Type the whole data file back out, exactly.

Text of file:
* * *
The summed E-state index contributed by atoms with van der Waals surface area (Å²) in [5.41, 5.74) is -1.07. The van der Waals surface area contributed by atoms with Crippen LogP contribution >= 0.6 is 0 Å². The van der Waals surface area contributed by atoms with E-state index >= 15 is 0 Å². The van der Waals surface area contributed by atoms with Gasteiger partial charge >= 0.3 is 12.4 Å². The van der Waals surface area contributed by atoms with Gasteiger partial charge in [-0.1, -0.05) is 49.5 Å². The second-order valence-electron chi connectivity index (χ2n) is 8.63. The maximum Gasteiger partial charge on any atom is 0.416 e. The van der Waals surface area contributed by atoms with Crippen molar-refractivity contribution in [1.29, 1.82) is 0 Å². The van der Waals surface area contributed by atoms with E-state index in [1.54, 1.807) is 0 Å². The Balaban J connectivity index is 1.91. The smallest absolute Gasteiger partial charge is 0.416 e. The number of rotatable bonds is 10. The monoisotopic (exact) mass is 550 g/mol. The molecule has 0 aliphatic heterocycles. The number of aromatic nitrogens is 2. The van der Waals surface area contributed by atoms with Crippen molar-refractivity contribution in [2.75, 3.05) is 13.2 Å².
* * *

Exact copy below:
The summed E-state index contributed by atoms with van der Waals surface area (Å²) in [5.41, 5.74) is -1.07. The van der Waals surface area contributed by atoms with Crippen LogP contribution >= 0.6 is 0 Å². The van der Waals surface area contributed by atoms with E-state index >= 15 is 0 Å². The van der Waals surface area contributed by atoms with Gasteiger partial charge >= 0.3 is 12.4 Å². The van der Waals surface area contributed by atoms with Gasteiger partial charge in [-0.1, -0.05) is 49.5 Å². The second-order valence-electron chi connectivity index (χ2n) is 8.63. The maximum Gasteiger partial charge on any atom is 0.416 e. The van der Waals surface area contributed by atoms with Crippen molar-refractivity contribution in [1.29, 1.82) is 0 Å². The van der Waals surface area contributed by atoms with E-state index in [1.54, 1.807) is 0 Å². The Balaban J connectivity index is 1.91. The smallest absolute Gasteiger partial charge is 0.416 e. The number of rotatable bonds is 10. The monoisotopic (exact) mass is 550 g/mol. The molecule has 0 aliphatic heterocycles. The number of aromatic nitrogens is 2. The van der Waals surface area contributed by atoms with Crippen molar-refractivity contribution in [2.75, 3.05) is 13.2 Å².